Schools to offer sweet, sweet, sugary yogurt as a replacement for meat

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New-York-based yogurt company Chobani announced that it's been tapped by the USDA to "bring even more Greek yogurt to schoolchildren." That means more American children will have the option of swapping in yogurt for meat during lunchtime. Which is weird, considering Chobani is basically dessert.


In early 2013, the USDA introduced the pilot program in a number of schools. By 2014, greek yogurt was permanently introduced to the menu in several states, and now Chobani will be the official greek yogurt provider for all participating schools. Chobani did not disclose the amount of money it's pulling in from the deal, but it's safe to assume that a lot of money is on the line—Chobani earned $279,720 for that first, three-month, four-state pilot program.

New York Senator Charles Schumer announced the initial deal at the time, making no qualms about the fact it would mark a financial victory for his state:

"The USDA's pilot program will serve as an important first step in boosting nutrition for New York students, all while bolstering business for our dairy farmers and Greek yogurt producers alike… To put it simply, New York schools will soon be able to say they've 'Got Greek Yogurt.'"

Greek yogurt, specifically Chobani's, has proven a boon to New York's economy. A 2013 New Yorker profile of Chobani detailed the company's meteoric rise:

"Five years after Chobani was launched, the company has reached a billion dollars in revenue: a growth rate more typical of a successful tech start-up than a food business. More than thirty per cent of the yogurt eaten in America is now Greek yogurt, and much of it is being made by Chobani… With Chobani, [founder and CEO Hamdi] Ulukaya has transformed a product with a distinctly ethnic identity into an entirely American product—and this kind of transformation is the most American story there is."

Greek yogurt has been touted for its health benefits. Greek yogurt has about double the amount of protein as non-strained yogurt, and this distinction earned it the USDA's meat-replacement moniker.

But dollars aside, there's something a little weird about swapping in yogurt for meat— especially considering the high sugar content of Chobani. The New Yorker profile points out:

"There are between thirteen and eighteen grams of protein in each Chobani cup, and little or no fat—a selling point at a moment when high-protein diets have achieved widespread popularity. Nevertheless, Chobani is as dessert-like as its mass-market predecessors: there are twenty grams of sugar in a six-ounce container of blueberry, its most popular flavor; some of the sweetness derives from the fruit and milk solids, but much of it is from cane sugar."


Chobani yogurt is an outlier in the meat alternatives listed by the USDA, which includes eggs, lentils, peas, cheese, peanuts and several varieties of beans. The yogurt options on the list are: nonfat vanilla and plain (in tubs) and nonfat vanilla, blueberry, and strawberry, in cups.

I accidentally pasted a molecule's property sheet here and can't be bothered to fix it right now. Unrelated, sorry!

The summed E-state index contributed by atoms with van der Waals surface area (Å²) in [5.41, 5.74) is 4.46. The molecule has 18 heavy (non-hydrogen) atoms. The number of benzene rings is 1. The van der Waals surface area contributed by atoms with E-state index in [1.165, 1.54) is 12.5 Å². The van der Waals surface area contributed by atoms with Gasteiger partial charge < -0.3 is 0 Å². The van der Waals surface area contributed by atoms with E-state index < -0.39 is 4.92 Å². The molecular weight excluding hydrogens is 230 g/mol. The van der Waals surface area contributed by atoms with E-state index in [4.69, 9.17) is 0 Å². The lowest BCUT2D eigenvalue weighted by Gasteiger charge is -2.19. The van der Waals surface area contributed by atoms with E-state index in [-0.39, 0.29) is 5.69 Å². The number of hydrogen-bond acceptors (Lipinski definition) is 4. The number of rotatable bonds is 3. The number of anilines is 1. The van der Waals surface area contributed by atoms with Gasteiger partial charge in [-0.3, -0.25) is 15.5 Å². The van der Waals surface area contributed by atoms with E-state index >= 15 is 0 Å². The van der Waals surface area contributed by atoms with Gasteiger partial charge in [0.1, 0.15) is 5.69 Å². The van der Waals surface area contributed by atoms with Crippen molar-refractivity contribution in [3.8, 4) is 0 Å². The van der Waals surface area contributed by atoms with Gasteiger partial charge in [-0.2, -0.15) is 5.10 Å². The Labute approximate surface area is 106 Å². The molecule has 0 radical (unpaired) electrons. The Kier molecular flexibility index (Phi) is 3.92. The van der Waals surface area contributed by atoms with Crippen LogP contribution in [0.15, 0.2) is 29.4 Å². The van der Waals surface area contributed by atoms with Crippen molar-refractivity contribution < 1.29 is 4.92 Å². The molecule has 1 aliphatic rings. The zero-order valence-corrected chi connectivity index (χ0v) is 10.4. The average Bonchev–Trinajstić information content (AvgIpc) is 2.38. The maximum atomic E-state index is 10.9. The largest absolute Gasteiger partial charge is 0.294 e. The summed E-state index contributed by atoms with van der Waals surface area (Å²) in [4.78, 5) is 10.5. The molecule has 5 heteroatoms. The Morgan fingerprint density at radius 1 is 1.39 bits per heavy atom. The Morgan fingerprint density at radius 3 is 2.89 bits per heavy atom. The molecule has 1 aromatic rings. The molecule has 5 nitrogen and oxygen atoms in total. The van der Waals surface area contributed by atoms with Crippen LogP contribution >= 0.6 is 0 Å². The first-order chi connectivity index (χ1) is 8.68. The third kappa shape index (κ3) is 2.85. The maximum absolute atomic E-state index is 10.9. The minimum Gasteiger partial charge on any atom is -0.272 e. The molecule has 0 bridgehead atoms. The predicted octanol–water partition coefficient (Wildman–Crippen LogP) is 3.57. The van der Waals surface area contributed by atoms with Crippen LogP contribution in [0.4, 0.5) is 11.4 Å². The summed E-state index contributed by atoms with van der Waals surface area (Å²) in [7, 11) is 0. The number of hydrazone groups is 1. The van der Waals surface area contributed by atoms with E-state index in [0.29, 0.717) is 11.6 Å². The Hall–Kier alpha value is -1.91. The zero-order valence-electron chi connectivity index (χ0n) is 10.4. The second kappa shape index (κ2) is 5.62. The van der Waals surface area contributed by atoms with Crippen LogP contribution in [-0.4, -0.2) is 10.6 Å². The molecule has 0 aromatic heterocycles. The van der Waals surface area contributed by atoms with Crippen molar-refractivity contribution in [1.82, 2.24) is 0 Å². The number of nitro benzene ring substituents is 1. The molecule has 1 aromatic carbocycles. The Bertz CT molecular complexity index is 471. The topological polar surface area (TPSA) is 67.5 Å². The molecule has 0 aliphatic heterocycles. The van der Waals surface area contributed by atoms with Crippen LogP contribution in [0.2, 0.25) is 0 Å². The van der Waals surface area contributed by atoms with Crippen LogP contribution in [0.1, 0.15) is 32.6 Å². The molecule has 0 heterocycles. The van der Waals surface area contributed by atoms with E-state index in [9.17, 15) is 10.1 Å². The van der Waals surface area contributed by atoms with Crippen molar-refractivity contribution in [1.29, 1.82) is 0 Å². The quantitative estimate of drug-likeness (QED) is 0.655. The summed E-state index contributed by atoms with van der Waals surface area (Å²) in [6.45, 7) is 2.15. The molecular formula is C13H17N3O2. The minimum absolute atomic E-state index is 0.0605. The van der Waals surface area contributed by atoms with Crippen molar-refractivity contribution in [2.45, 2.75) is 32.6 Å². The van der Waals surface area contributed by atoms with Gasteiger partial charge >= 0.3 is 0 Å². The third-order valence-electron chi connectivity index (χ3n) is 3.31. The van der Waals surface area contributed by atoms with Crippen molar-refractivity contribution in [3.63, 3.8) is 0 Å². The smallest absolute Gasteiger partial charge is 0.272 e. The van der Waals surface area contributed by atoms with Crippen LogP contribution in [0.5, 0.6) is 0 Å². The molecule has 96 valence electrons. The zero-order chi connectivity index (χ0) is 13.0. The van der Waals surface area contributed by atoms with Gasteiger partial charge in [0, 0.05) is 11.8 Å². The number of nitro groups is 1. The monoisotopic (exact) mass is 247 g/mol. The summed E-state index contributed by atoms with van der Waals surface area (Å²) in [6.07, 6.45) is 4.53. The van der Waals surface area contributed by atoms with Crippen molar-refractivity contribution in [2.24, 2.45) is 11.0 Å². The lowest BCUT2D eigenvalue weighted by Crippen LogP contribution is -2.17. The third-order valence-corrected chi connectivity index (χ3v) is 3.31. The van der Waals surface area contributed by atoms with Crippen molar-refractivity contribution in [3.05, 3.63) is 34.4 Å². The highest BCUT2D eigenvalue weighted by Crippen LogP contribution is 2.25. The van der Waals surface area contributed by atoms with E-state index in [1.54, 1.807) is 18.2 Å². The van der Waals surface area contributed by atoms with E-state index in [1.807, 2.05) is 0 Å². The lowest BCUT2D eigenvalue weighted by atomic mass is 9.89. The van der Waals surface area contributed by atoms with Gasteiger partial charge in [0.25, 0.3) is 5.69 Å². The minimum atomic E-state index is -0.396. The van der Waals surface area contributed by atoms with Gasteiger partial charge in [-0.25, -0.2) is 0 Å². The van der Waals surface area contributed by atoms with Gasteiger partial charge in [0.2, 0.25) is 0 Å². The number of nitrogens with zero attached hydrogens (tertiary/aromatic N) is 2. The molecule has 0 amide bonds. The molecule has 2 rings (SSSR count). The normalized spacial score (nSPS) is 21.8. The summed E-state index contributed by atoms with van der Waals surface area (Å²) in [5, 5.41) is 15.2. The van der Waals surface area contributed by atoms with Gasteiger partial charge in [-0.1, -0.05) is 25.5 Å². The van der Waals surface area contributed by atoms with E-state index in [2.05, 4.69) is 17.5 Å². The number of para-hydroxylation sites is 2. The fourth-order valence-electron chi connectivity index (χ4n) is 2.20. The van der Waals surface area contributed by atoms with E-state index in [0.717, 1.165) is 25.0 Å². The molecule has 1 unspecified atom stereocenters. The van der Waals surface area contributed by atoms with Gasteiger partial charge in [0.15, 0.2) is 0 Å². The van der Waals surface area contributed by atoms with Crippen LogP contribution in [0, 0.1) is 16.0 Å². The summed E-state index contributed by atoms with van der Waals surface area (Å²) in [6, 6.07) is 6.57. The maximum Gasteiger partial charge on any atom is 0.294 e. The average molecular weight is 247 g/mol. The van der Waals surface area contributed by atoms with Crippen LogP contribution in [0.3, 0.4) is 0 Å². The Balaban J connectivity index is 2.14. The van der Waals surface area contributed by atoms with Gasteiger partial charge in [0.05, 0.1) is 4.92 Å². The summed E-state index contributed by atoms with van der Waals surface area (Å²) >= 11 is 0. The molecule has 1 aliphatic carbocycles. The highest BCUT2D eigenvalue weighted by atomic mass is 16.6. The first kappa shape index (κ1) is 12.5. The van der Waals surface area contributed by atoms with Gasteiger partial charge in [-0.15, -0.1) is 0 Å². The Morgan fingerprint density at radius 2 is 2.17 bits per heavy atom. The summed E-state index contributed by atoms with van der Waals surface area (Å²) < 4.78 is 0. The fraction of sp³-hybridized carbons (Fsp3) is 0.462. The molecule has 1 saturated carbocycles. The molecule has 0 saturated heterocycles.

A spokesperson for the USDA explained that there are calorie caps on overall meals served at US schools, so each institution that orders sweet yogurt instead of meat will have to take that into account. The representative added that often, products are modified for schools — the yogurt we see on the shelf may not be the same as the one served in schools — but didn't know whether that was the case for Chobani (per Chobani, it's not). In an email to Fusion, a Chobani representative said that the company will be offering 4-ounce cups of nonfat strawberry, blueberry, and vanilla, as well as tubs of vanilla to students.


In a statement emailed to Fusion, Dr. Robert Post, senior director of nutrition and regulatory affairs at Chobani said: "Chobani offers a total package of nutritional benefits, including an excellent source of high-quality, natural protein and a good source of calcium for healthy bones. We use only natural, non-GMO ingredients and have never used artificial flavors or preservatives in our products."

On sugar, he added: "the sugar in our food comes from a few sources: the milk and fruit in our yogurt and a touch of evaporated cane juice. As parents and school nutrition directors know, and as experts such as the American Academy of Pediatrics acknowledge, sometimes a little sugar can go a long way when it comes to eating nutrient-intense foods."


According to the Chobani website, one 5.3 ounce cup of strawberry nonfat yogurt has 15 grams of sugar — that amounts to 11.25 grams of sugar per 4-ounce serving. The American Heart Association says children aged 4-8 should consume about 12.5 grams of sugar per day. Then again, the USDA did call ketchup a vegetable and pizza a vegetable vehicle — and school lunch meat doesn't have a stellar record — so this might be a step up.

Danielle Wiener-Bronner is a news reporter.